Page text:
Cognitive Daily

Archives for May, 2007

Social bonding with robots

In Star Wars, the real hero might be R2D2 — the only character who makes it through all six episodes without falling to the “dark side” of the force. R2D2 is a robot, but everyone in the film treats “him” like a person, even commending him for “bravery.” As viewers, we don’t have a problem…

Take a look at these two pictures. Who is more dangerous? It’s not hard to decide, although I wouldn’t hurt a fly, and Nora, even at age three, could be brutal with her sarcasm. Now, what’s the most dangerous situation? Again, an easy decision. While Carhenge is certainly an awe-inspiring monument (and perhaps Jim could…

A new blog has emerged in Terre Haute, Indiana. Its message is somewhat cryptic, including such gems as this one, from “annefernald”: For those who think of surgeons as spending their days operating on people, this would definitely not be Dr. Johnson….Not, in fact a medical doctor at all, the wit and writer is constantly…

Many studies of the electrical activity in the brain have found consistent differences in activity when people look at faces compared to other stimuli such as cars or tools. This has led some researchers to conclude that face processing is fundamentally different from other visual processing. But a recent study has found some evidence to…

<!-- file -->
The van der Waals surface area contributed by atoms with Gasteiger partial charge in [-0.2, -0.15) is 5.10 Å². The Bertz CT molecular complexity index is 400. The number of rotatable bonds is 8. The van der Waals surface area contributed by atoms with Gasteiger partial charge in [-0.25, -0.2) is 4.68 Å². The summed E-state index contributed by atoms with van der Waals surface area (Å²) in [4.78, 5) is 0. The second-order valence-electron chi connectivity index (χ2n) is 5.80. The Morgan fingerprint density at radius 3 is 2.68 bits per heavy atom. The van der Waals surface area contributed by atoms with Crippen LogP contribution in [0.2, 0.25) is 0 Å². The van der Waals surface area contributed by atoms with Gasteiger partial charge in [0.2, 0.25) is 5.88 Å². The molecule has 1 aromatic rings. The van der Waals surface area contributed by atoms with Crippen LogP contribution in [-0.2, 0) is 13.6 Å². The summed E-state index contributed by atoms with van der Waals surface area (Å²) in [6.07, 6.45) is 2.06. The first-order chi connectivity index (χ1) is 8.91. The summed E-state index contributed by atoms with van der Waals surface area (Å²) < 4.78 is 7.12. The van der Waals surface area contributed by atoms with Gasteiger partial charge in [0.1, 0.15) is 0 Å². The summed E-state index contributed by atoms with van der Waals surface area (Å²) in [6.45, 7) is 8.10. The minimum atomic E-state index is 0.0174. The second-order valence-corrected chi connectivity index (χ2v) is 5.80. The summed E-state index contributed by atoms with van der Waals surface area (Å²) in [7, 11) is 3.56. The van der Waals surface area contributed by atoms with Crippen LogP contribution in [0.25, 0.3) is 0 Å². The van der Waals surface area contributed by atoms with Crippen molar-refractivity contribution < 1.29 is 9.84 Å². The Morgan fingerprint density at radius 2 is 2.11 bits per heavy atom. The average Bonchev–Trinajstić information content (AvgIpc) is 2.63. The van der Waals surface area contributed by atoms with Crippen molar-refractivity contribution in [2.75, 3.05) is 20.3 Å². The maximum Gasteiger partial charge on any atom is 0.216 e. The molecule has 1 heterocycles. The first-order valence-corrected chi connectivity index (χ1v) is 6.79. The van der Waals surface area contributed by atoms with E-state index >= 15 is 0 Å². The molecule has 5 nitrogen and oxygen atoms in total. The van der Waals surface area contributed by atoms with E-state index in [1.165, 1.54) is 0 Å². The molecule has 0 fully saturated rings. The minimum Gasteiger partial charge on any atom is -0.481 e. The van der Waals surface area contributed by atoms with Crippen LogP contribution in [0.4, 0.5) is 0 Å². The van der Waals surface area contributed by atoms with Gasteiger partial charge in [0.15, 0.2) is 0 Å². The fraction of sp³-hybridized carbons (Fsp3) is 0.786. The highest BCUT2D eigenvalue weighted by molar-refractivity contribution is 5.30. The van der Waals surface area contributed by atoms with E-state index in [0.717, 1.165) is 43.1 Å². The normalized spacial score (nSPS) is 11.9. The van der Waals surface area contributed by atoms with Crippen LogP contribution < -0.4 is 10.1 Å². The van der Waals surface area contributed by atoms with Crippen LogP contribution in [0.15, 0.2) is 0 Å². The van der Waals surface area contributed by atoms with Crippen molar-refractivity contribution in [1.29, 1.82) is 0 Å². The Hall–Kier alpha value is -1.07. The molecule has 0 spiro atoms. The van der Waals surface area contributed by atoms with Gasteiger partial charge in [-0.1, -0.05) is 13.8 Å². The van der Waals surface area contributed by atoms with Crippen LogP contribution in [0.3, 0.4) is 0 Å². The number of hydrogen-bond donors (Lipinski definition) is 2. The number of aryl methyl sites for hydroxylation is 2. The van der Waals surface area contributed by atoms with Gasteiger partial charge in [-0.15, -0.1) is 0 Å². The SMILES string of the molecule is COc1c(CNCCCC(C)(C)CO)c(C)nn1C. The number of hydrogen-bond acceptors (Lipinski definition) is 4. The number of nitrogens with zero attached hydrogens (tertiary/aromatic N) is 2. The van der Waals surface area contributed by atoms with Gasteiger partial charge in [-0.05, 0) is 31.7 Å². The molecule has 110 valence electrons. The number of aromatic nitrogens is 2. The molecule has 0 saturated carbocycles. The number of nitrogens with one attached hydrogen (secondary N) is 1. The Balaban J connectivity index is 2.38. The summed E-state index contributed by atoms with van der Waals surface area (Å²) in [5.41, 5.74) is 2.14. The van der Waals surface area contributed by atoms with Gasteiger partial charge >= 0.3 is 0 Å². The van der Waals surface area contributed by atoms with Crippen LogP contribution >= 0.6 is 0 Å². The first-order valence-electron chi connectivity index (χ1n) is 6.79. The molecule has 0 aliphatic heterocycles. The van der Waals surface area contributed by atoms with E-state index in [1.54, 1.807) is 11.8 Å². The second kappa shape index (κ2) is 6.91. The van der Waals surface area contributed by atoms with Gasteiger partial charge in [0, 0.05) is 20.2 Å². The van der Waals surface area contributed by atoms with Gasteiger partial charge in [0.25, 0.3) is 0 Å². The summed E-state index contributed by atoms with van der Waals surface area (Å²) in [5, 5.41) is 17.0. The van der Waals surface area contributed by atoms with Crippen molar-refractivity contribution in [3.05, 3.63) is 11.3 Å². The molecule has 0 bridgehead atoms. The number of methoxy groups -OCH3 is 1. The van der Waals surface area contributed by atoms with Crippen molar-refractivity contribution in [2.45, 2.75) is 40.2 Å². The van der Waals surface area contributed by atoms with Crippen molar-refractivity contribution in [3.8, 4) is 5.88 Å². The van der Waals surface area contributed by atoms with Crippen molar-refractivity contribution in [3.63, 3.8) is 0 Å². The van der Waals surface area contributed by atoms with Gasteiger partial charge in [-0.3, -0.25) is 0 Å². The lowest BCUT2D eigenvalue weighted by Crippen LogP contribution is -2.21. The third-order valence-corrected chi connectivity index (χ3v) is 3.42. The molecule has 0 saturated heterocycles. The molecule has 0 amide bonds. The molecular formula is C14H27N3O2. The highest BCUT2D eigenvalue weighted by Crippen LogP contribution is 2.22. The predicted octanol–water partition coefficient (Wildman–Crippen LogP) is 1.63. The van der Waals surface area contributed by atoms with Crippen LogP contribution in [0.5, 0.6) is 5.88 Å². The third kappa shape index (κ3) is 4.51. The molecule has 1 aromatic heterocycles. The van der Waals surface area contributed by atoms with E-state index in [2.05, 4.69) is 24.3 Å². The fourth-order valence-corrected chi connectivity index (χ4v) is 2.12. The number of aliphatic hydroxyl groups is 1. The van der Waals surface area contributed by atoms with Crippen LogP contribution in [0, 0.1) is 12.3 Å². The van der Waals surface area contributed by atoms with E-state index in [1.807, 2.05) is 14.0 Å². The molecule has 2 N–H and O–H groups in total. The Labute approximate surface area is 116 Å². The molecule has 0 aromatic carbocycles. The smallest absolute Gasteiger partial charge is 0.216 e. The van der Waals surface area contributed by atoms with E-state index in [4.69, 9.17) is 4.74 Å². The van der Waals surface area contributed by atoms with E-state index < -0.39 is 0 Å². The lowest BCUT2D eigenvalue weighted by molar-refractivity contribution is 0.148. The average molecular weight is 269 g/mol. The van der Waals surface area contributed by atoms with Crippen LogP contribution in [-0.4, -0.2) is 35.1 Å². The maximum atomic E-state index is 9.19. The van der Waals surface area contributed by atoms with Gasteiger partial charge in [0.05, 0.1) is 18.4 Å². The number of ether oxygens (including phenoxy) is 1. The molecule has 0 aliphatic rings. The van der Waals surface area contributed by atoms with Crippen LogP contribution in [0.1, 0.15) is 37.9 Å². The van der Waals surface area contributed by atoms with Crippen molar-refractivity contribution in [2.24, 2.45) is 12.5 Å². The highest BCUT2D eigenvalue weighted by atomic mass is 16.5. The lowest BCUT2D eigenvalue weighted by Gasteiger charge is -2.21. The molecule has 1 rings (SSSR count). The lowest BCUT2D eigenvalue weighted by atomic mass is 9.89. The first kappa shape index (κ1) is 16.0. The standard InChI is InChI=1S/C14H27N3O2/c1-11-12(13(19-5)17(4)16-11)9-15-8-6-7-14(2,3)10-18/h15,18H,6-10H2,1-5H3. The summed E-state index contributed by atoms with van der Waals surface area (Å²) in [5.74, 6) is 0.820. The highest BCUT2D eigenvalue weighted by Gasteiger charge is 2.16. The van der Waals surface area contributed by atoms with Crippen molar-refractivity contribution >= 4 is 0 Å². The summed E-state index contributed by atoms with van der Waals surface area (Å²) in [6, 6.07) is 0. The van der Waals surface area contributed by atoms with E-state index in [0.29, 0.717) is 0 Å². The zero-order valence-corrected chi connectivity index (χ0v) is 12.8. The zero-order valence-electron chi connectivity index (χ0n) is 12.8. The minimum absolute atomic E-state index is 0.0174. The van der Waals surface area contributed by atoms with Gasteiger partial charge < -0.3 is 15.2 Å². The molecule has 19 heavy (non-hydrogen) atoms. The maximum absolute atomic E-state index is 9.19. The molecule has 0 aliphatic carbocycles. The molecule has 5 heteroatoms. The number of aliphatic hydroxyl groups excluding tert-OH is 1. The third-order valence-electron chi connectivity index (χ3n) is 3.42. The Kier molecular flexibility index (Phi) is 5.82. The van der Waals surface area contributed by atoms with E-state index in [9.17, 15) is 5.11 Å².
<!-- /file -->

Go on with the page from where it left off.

Casual Fridays: Typing quirks

It used to be that everyone who needed to type took typing class in school. I was probably part of the last generation that actually learned on a typewriter rather than a computer: we clacked for 55 minutes a day in Mr. Butler’s room full of IBM Selectrics. No correction keys, either: if you made…

They say exercise can help you lose weight. What they didn’t tell you is how much exercise. A new study offers the depressing truth: more than you ever imagined. Thousands of volunteers reported their weight and exercise regimens over a seven-year period. Here are the results: 25-to-34-year-old men gained 1.4 pounds annually if they ran…

CogDaily on facebook

Cognitive Daily now has a facebook profile. I’ve never done facebook and I don’t know how active this will be, but perhaps some of our readers are facebook users and this will be a way for you to connect with each other. There’s also a ScienceBlogs fan club on facebook, so that’s another way to…

How many moving objects can you keep track of at once? Clicking on the image below will take you to Lana M. Trick’s web site, where she has a nifty demo of a multi-object tracking task. You’re asked to keep track one to four of the smiley-faces as they move randomly around the screen. Then…

Fellow ScienceBlogger Jonah Lehrer has a nice article on the new respect cognitive psychologists and neuroscientists have for emotion. Here’s an excerpt: Ever since Plato, scholars have drawn a clear distinction between thinking and feeling. Cognitive psychology tended to reinforce this divide: emotions were seen as interfering with cognition; they were the antagonists of reason.…

Yesterday the preeminent socially generated news site, digg.com, nearly exploded. The way the site is supposed to work is that users submit links to stories (and web sites, photos, and videos) they think will be interesting, and others give those stories a thumbs-up (a “digg”) or thumbs-down. If enough users digg a story, it will…